MINNEAPOLIS — The new head of the American Civil Liberties Union of Minnesota says he feels privileged to have a full-time job where he can be a champion for civil rights.
Longtime Twin Cities attorney John Gordon was named executive director of the organization’s Minnesota chapter Thursday. He told The Associated Press that defending the Constitution is more important than ever as cruelty, homophobia, racism and violence permeate some people’s lives.
Gordon has been an attorney in the Twin Cities for more than 40 years and recently served as ACLU-MN’s interim legal director. Throughout his career he’s worked on complex commercial litigation, but also has taken on public interest cases. He represented LGBT students seeking relief from harassment in the Anoka-Hennepin School District, plaintiffs challenging Minnesota’s “conceal-carry” firearms statute and immigrants seeking asylum in the U.S.
He has also taught law at the University of Minnesota and the University of St. Thomas.
Gordon said he’s thrilled to be at the ACLU, where he can work full-time on causes he’s supported for years. He replaces Charles Samuelson, who retired in February after leading the chapter for 20 years.
THE ACLU’S ROLE TODAY
Gordon said the ACLU’s work is critical in today’s climate, when many people feel their rights and liberties are under threat.
“I don’t think there has ever been a time when it is more important for us to be defending the Constitution and the Bill of Rights,” Gordon said.
He noted the ACLU was active during the Red Scare, in the civil rights and anti-war movements, and other turbulent times in history. But now: “I think we are seeing an avalanche of cruelty, homophobia, racism and violence that literally permeates our public and our civil life. I know the ACLU has played a key role in upholding the rule of law and upholding the Constitution in past times, and I’m confident we will continue to do that,” he said.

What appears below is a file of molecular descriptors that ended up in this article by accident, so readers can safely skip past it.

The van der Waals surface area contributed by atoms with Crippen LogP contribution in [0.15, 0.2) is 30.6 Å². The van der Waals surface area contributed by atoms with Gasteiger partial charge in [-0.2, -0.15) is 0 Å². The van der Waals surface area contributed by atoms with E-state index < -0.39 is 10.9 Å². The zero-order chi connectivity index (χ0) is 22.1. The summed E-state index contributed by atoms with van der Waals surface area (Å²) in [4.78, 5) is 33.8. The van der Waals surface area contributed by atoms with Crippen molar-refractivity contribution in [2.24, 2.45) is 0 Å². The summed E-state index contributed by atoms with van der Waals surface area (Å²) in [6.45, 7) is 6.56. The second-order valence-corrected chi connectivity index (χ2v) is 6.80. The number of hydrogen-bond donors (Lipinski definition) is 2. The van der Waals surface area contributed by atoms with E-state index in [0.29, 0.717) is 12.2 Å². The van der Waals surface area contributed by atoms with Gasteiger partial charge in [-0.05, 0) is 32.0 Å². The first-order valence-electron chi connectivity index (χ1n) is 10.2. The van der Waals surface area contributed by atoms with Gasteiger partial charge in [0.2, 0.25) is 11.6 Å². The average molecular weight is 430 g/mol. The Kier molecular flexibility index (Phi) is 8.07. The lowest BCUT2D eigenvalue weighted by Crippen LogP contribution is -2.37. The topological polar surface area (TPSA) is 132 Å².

Gordon said the ACLU will continue to work on the same issues as always, including freedom of speech, immigrants’ rights, racial justice, police misconduct issues, and more. But the organization will also turn to emerging issues in defense of the Constitution.
For example, new technology has brought up issues that didn’t exist five years ago, such as police use of body cameras and the policies that surround them, or the use and sale of student data by marketers, he said.
Concerns have also arisen over interactions between state and local governments and federal Immigration and Customs Enforcement. Gordon said the Justice Department is trying to get state and local governments to hold people longer than they are entitled to so immigration officials can pick them up.
He said immigration enforcement is less discriminating than it was under the Obama administration.
“This Justice Department has very intentionally put this entire community in fear,” he said. “You can see it in people’s faces.”
WHAT ABOUT HATE SPEECH?
When asked how the ACLU will navigate protecting a person’s right to free speech when it comes to hateful or racist rhetoric, Gordon said the ACLU’s priority is the vigorous protection of the Constitution and the First Amendment.
“But we do have to make sure that we are not facilitating threats against people, bullying of people, putting people in fear, endangering them — that is not what we are going to be doing. That is, in fact, what we are fighting against,” he said.
“We are not going to work with people who are using the Constitution as a sham or as a vehicle for doing hateful and violent and dangerous things,” he said. “How does that play out in any given circumstance? You don’t know until someone knocks on your door.”